South African Cement Maker PPC Rejigs Debt Amid Takeover Talks

  • PPC extends debt maturities, freeing up 1 billion rand
  • Possible PPC merger may create value for shareholders

PPC Ltd., the cement maker that’s in talks with potential suitors, renegotiated the bulk of its debt obligations in South Africa and the Democratic Republic of Congo as new operations in the region start to generate additional cash.

Extending maturities on 1.6 billion-rand ($120 million) in debt owed to lenders by June 2018 has created about 1 billion rand in financial headroom, acting Chief Executive Johan Claassen said in an interview. In the Congo, where PPC received a debt repayment holiday, and Ethiopia, plants will begin operating in the second half of the next financial year, boosting earnings.

“Five months ago we felt like jumping off a cliff, but today we can go holiday with a bit of a smile,” said Claassen by phone Thursday from Johannesburg. “We have managed to take a step back to address our debt maturity profile and liquidity, and to get our African operations back to the original business plans that we envisaged.”

South Africa’s largest cement maker is being circled by a number of buyers including local rival AfriSam with Canadian insurer Fairfax Financial Holdings, Switzerland’s LafargeHolcim Ltd., and Dublin-based CRH Plc. Having returned to profit in the six months through September, PPC is on a firmer footing as talks with its multiple suitors progress. It rejected a formal 5.75 rand-a-share offer from Fairfax on Wednesday, granting it an extension to Dec. 12 to place a higher offer.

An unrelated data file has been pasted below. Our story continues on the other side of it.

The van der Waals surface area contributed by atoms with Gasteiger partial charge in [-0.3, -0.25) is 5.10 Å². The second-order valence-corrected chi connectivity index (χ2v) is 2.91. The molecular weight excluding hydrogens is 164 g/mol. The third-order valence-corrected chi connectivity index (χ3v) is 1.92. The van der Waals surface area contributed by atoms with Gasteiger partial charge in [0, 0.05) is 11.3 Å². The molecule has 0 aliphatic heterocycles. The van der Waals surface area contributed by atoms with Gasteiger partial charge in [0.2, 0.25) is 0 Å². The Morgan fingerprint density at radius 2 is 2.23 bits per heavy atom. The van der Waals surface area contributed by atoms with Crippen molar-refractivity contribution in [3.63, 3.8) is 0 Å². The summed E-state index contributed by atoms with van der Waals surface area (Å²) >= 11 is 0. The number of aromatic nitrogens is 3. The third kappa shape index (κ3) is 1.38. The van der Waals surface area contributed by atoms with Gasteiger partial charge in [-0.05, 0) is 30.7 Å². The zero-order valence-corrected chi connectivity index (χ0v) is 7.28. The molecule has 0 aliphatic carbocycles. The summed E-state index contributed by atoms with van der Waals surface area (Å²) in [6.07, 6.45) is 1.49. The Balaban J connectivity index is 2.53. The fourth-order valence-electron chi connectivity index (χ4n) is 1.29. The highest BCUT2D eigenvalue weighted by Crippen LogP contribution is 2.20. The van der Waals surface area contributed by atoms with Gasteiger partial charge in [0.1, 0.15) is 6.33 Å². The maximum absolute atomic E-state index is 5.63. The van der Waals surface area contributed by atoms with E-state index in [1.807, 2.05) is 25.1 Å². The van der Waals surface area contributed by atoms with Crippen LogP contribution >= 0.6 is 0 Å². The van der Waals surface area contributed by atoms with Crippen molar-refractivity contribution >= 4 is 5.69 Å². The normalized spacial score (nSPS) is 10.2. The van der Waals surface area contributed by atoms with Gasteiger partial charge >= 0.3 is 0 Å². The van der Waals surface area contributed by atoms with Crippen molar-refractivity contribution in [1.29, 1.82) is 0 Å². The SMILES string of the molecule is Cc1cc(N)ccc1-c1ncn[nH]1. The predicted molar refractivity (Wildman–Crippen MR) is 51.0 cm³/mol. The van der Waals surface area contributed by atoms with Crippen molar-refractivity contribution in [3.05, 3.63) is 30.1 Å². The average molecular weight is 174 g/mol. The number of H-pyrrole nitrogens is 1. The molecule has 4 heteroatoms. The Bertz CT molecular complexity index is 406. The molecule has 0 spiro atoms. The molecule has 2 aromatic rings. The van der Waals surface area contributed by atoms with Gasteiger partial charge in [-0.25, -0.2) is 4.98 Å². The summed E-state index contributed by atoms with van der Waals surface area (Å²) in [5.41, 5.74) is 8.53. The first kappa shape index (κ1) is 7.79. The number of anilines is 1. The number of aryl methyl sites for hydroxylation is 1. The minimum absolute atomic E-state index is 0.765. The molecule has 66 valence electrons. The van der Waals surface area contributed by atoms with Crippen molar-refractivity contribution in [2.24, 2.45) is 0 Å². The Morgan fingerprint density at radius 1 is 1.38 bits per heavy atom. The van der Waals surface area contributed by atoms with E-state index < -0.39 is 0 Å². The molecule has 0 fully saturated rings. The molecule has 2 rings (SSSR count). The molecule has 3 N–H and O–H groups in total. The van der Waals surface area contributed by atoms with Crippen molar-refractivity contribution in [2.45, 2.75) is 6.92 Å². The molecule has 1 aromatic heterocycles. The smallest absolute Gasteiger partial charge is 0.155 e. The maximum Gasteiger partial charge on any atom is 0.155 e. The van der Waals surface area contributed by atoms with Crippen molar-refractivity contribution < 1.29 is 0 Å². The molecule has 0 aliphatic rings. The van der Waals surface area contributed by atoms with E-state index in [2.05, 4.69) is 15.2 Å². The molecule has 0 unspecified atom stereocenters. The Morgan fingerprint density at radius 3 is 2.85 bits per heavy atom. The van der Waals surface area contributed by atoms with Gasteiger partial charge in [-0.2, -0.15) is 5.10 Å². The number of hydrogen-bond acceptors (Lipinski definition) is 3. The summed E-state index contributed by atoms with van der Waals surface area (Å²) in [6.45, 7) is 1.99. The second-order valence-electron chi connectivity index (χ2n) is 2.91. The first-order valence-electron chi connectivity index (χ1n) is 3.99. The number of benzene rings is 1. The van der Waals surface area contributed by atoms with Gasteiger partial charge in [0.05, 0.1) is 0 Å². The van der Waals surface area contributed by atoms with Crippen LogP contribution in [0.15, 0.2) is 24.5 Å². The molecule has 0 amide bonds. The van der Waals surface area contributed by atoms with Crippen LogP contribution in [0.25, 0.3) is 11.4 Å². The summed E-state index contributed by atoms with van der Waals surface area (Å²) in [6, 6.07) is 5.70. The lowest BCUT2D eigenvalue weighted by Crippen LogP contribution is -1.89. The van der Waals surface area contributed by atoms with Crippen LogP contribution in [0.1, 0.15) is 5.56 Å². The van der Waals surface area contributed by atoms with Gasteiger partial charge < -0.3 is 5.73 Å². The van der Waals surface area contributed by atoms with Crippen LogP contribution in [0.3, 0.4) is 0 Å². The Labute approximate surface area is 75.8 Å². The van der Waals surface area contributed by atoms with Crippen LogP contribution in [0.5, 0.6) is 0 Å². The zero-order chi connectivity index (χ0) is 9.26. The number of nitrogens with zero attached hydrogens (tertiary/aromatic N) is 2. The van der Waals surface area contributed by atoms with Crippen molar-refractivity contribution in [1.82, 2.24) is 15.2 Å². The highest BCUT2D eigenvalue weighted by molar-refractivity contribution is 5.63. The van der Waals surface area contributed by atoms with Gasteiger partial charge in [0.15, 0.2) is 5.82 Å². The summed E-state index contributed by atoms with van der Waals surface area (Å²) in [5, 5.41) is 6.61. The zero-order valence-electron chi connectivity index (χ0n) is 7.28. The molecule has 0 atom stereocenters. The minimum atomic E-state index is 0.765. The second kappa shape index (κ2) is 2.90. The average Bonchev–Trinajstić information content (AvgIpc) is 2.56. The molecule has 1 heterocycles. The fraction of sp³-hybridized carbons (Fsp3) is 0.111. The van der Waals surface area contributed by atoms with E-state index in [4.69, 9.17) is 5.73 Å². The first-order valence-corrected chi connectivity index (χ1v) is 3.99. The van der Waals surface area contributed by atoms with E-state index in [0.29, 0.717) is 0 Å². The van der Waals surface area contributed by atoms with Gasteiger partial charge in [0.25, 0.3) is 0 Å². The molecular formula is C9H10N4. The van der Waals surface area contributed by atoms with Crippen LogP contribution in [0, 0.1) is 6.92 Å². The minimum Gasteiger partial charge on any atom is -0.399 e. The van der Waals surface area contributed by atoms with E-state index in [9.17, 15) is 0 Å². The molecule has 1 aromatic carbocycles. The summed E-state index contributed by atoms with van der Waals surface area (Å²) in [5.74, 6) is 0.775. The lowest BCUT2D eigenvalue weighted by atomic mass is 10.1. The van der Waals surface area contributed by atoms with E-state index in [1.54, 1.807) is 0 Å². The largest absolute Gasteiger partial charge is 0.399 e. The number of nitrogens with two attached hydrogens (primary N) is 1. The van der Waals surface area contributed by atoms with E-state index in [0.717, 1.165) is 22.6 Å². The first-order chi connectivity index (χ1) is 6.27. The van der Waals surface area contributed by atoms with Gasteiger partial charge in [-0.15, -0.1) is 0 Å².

Fiscal first-half profit excluding one time items totaled 335 million rand compared with a loss of 157 million a year earlier. PPC’s immediate focus is to improve profitability and available cash, and then look at options to create value for shareholders, said Claassen.

“Even though there might be a need for consolidation in the cement market in the future, from these results I’m pleased the core business is showing resilience” Tinashe Kambadza, an equity analyst at Afrifocus Securities in Johannesburg, said by phone. “PPC is cutting costs, has reduced debt, and the growth in rest of Africa is above our estimates.”

PPC plans to strengthen its DRC unit via a possible equity partnership or deal with China’s Sinoma International Engineering Co.

The shares rose 0.6 percent at 6.64 rand as of 9:08 a.m. in Johannesburg, extending their rally this year to 20 percent.

“In the short-term we probably do not need to do a deal,” said Claassen. “However, we cannot just walk away from it. The South African market needs some consolidation and we need to be the right size to compete.”

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